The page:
Either way, Snake's incongruous vice-virtues and Eastwood-ian equanimity ripple through so much that's emerged since Kojima's seminal 1998 PlayStation masterpiece. Snake is pensive and prurient, surly and sardonic, paradoxically antiwar yet military-minded, an eccentric, identity-scrambled mercenary genius whose strengths and foibles make him one of gaming's most enthralling antiheroes.
What’s it like to play God? You get a sense of that awesome power with The Sims, a series of games in which you’re largely responsible for the fates of the computer characters you create. Unlike most video games, but just as in real life, nobody ever "beats" The Sims — the point lies in the social relationships forged during the journey itself. Original designer Will Wright's wildly popular series birthed the life simulation genre, whose offshoots include everything from simulated reality precursor Second Life to virtual reality experiences like AltspaceVR.
If Microsoft hadn't snapped up games studio Bungie, its first games console — the Xbox — would have probably flopped. Why? With Bungie came 2001 sci-fi shooter Halo: Combat Evolved and its instantly simpatico protagonist, Master Chief. While Halo had top-notch voice acting for the time, "Chief" stayed mum, his reticence a blank slate into which players could pour themselves. And so they have, as evidenced by all the Master Chief cosplayers you’ll encounter any games convention. All spacefaring shooters since, Destiny to Mass Effect, owe Master Chief a debt (as does Microsoft, whose Xbox brand banks heavily on the Chief’s celebrity to sell games and consoles).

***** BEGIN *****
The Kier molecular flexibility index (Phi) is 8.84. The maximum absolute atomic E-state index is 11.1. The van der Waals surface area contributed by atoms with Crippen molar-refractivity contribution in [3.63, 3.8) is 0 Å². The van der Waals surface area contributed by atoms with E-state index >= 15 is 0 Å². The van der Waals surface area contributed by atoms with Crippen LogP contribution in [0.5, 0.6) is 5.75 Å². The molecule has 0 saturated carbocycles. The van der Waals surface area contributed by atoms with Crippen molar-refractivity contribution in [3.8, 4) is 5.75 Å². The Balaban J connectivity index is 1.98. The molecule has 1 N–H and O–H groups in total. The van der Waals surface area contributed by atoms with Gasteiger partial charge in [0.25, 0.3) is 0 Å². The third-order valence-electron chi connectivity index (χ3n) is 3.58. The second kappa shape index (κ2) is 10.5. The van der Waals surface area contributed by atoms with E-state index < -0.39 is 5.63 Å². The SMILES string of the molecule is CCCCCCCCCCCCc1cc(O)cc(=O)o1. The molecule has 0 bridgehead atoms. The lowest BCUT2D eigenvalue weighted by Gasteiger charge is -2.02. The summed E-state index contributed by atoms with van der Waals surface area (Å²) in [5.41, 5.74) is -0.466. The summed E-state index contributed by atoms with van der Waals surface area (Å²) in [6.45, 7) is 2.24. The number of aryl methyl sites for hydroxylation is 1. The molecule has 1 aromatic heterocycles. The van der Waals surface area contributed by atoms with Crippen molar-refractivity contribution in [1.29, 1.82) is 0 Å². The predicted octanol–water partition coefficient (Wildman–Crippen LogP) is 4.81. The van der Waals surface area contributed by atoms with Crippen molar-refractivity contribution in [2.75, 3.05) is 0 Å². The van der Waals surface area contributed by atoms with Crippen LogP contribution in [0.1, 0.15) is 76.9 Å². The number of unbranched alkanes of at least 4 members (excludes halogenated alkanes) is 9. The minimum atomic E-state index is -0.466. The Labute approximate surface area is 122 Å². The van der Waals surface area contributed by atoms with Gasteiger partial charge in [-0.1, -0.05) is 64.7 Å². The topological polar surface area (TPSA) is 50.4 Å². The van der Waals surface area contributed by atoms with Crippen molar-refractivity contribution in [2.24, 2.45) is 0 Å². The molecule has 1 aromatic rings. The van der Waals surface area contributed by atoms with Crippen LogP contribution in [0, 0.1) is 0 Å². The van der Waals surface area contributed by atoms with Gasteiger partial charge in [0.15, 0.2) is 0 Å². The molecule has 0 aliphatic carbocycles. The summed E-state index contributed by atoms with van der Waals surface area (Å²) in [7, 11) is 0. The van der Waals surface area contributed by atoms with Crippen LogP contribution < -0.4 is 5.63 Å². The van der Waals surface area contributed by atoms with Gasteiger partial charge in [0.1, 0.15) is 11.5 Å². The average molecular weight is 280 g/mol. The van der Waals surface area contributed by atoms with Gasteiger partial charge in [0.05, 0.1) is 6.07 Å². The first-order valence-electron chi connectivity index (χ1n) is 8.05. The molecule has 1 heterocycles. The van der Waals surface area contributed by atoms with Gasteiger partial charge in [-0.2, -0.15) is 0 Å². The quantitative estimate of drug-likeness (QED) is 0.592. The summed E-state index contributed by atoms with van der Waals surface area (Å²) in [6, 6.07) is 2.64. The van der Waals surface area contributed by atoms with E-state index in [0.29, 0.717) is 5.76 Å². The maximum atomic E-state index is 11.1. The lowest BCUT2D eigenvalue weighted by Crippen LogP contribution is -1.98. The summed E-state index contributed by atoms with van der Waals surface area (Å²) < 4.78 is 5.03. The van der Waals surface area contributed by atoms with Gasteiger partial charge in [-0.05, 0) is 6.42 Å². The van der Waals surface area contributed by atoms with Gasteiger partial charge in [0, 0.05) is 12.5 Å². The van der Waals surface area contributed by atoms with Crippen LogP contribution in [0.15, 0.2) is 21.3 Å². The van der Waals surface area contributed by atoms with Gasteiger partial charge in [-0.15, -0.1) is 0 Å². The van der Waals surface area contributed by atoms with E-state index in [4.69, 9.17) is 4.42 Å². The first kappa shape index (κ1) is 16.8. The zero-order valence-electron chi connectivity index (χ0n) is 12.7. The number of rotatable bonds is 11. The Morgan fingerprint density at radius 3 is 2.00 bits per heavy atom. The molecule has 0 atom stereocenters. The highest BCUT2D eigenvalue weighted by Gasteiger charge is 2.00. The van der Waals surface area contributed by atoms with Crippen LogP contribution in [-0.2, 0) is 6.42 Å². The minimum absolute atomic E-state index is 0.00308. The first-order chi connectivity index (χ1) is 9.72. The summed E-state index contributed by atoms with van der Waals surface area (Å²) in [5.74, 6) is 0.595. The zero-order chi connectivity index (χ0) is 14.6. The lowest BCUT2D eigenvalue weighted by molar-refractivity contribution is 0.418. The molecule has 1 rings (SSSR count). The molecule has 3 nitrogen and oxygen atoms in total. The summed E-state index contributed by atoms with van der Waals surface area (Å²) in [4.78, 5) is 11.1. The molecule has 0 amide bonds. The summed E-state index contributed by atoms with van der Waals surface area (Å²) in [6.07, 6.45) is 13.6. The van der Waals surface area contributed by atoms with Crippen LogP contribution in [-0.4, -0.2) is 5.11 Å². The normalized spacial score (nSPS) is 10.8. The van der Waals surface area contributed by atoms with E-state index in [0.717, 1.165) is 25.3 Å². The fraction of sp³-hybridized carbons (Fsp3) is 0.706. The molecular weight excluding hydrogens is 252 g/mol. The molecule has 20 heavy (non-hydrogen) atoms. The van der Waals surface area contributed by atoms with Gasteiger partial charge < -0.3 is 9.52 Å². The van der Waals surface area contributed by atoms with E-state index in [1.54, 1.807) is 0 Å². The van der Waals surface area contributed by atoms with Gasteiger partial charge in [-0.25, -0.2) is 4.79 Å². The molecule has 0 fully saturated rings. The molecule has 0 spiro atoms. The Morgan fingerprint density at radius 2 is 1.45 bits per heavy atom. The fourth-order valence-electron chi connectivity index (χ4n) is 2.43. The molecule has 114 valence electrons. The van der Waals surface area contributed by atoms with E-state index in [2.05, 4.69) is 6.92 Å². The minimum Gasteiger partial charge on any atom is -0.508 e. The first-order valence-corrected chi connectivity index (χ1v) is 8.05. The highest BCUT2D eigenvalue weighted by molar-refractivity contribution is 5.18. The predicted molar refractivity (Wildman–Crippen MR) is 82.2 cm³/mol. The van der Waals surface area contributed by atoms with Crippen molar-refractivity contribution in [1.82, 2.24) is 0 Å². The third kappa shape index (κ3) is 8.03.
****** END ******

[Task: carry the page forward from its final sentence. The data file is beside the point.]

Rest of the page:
A revista Time escolheu aquelas que considera serem as quinze personagens mais influentes no mundo dos videojogos. Pac-Man, Lara Croft, Solid Snake, Pikachu ou Master Chief. Da lista fica de fora Mario, da saga Super Mario
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